Wednesday, April 22, 2009
Tough Times Pressure Maguire to Restructure Debt on Texas Complex
Robert Maguire, who stepped down last year from his post as chief executive of Maguire Properties Inc., isn't the kind of guy who walks away from a fight.
He fought hard to hold onto his company, the largest office building owner in downtown Los Angeles. Mr. Maguire resigned as chief executive last May after his bid to take the company private failed. This year, Mr. Maguire disclosed that he had accumulated 19.4% of Maguire Properties' equity and might try to take back control of the firm.
A slump in business travel has pushed occupancies at the Marriott hotel at Maguire Partners' Solana complex into the 60% range.
Now, Mr. Maguire, 74 years old, is facing pressures from loans on Solana, a mixed-use property he owns through his private company, Maguire Partners.
Solana is located in the cities of Westlake and Southlake, Texas, near Dallas-Fort Worth International Airport and contains about 1.9 million square feet of office and retail space and a newly expanded hotel. The complex's office and retail vacancy rate, usually in the 5% range, has risen to about 10%, according to Maguire Partners.
Among the shrinking tenants: Sabre Holdings Corp., which owns online-travel agency Travelocity, last year opted not to renew its lease for about 145,000 square feet of office space, though it still occupies space in the complex.
The tougher times have pushed Maguire Partners to ask lenders to restructure payments related to some $360 million in debt secured by the property.
"It made sense to take the bull by the horns and say, 'Let's talk and let's fix it,'" said Tom Allen, a partner with Maguire Partners. Mr. Maguire, who is managing partner of Maguire Partners, characterized the move as a "fairly routine" request to change the structure of funding the loans' reserves. Reserves are typically part of a borrower's payments that are set aside for such uses as improving the property for new tenants.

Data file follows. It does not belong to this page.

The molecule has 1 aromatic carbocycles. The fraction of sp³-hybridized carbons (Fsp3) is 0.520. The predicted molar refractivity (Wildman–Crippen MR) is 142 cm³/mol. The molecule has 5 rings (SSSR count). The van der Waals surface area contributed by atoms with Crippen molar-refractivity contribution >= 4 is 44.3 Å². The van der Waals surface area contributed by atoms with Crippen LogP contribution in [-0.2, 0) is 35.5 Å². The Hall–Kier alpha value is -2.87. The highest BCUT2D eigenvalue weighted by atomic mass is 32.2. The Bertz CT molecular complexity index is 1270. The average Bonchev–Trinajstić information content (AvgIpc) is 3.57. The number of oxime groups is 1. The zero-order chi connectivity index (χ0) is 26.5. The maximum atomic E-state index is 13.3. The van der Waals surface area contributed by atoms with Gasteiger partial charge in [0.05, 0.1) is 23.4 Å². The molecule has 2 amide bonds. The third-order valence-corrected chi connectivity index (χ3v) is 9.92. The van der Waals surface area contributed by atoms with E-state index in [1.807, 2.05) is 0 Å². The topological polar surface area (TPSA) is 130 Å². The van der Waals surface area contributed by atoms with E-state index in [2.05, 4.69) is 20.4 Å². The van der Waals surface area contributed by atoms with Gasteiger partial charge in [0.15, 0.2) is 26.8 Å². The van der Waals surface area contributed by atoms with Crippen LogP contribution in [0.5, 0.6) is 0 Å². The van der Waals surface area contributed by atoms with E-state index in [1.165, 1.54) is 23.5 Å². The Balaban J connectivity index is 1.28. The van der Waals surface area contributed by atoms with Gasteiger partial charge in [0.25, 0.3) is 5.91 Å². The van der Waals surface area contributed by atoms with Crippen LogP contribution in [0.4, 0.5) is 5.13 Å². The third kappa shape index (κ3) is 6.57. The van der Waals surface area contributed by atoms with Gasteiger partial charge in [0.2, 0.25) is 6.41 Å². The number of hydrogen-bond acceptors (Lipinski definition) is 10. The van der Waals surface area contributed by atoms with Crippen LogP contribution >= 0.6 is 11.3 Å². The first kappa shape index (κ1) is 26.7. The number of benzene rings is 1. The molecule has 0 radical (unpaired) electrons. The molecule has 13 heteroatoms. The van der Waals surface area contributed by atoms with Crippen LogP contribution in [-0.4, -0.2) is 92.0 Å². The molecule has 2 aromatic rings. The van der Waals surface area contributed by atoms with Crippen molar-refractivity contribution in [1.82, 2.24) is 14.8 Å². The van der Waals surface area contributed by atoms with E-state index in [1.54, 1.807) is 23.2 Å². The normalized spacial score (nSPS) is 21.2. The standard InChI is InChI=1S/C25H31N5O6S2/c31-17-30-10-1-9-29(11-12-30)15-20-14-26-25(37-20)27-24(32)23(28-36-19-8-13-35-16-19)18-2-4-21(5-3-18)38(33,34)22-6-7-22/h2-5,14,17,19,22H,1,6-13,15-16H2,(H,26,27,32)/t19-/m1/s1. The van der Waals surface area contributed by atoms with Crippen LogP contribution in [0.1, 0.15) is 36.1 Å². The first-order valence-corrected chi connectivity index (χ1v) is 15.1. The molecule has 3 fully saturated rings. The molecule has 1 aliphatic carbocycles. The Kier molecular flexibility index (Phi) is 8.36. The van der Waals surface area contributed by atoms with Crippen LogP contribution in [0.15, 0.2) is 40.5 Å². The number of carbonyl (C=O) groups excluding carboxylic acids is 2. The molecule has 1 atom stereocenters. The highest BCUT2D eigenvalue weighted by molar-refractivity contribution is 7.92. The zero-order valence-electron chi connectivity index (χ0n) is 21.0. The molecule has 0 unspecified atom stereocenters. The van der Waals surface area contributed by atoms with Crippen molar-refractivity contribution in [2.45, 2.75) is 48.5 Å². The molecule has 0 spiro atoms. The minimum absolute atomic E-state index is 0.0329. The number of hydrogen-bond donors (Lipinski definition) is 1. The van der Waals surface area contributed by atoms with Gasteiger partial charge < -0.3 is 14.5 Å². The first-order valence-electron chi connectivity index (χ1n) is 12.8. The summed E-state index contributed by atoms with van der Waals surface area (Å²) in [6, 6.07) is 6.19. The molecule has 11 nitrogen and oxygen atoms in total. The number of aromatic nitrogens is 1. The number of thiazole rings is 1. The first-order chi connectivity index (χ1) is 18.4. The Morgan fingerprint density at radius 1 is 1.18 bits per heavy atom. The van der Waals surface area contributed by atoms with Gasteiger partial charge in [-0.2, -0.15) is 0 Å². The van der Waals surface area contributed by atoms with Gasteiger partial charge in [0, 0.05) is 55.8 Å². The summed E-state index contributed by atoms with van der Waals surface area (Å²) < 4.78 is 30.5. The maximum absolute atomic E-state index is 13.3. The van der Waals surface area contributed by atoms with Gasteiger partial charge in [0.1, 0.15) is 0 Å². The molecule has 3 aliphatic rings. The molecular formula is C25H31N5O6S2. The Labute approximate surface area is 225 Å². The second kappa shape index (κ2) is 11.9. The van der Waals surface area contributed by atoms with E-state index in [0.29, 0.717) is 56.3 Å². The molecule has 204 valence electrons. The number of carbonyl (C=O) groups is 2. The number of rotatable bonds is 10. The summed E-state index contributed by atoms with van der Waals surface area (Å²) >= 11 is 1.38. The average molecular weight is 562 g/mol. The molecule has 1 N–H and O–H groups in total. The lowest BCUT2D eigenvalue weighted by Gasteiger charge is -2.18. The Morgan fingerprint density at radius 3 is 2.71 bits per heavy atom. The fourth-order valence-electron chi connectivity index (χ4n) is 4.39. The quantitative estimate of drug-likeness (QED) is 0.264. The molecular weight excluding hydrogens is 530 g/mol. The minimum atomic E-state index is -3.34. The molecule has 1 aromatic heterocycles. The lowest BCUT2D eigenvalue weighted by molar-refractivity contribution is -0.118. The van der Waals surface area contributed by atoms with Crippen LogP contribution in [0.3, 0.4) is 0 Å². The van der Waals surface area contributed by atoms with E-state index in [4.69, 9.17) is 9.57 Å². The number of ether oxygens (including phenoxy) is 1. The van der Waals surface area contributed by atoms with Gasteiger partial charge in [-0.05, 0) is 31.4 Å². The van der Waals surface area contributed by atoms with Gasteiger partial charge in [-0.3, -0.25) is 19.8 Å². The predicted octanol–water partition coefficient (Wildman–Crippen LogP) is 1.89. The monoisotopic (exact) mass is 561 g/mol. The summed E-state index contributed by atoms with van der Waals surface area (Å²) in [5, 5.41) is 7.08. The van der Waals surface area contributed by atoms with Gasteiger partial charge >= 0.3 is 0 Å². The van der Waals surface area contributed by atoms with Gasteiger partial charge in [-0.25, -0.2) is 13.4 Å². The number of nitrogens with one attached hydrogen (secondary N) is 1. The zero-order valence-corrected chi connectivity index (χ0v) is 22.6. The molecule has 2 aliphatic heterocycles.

Companies who rate commercial mortgage-backed securities, or CMBS, saw the request differently. Asking to modify the terms of debt, even reserves, is considered a request for debt relief that triggers the transfer of the property to companies known as special servicers that handle loan workouts, said Adam Fox, a senior director at Fitch Ratings' U.S. CMBS group.
Last month, Fitch placed the transactions that include the Solana loans on rating watch for a possible downgrade. Likewise, Realpoint LLC, a Horsham, Pa., credit-ratings firm, also put the debt on its watch list for possible default.
A Realpoint report said one company servicing a portion of the debt said the borrower had requested relief due to an "inability to cover debt service" after the expiration of an office lease and poor performance of the Marriott hotel. The slump in business travel has pushed occupancies at the Marriott hotel down into the 60% range, said a person familiar with the property.
The loans are fixed at a 6.1% interest rate and mature at the end of 2013, Realpoint said.
Mr. Maguire maintains he hasn't defaulted on his loans and that the concerns that he is in danger of doing so are "overblown." He also lamented the lack of flexibility that comes with CMBS loans.
"We have a very attractive CMBS loan ... but CMBS loans are cumbersome to administrate," he said in a statement.
Other big landlords also have had problems with the CMBS structure. Executives at General Growth Properties Inc., which entered one of the biggest-ever real-estate bankruptcy reorganizations last week, partly blamed its difficulty in dealing with CMBS special servicers for its Chapter 11 filing.
It was back in the 1980s that Maguire Partners first began developing the nearly 1,000-acre tract that was to become Solana. It now represents a large chunk of the five million square feet of commercial real estate that Mr. Maguire owns through Maguire Partners and various other companies.
His holdings also include roughly 60 acres of hangar, office space and fuel farms at Van Nuys Airport in Los Angeles.
Mr. Maguire declined to say what would happen should the request for renegotiating the loans not be accepted. But there is also some Texas-style hope on the horizon. In June, a joint venture between Maguire Partners and Range Resources Corp., of Fort Worth, will begin drilling natural-gas wells in Solana.
"It should be very, very profitable," Mr. Maguire said.
Mr. Maguire declined to comment on the status of his efforts to reclaim control of Maguire Properties. In a January filing he disclosed that he pledged a large portion of his shares in Maguire Properties as collateral securing a personal loan from Wachovia Bank NA that matures on June 1, 2010.
By MAURA WEBBER SADOVI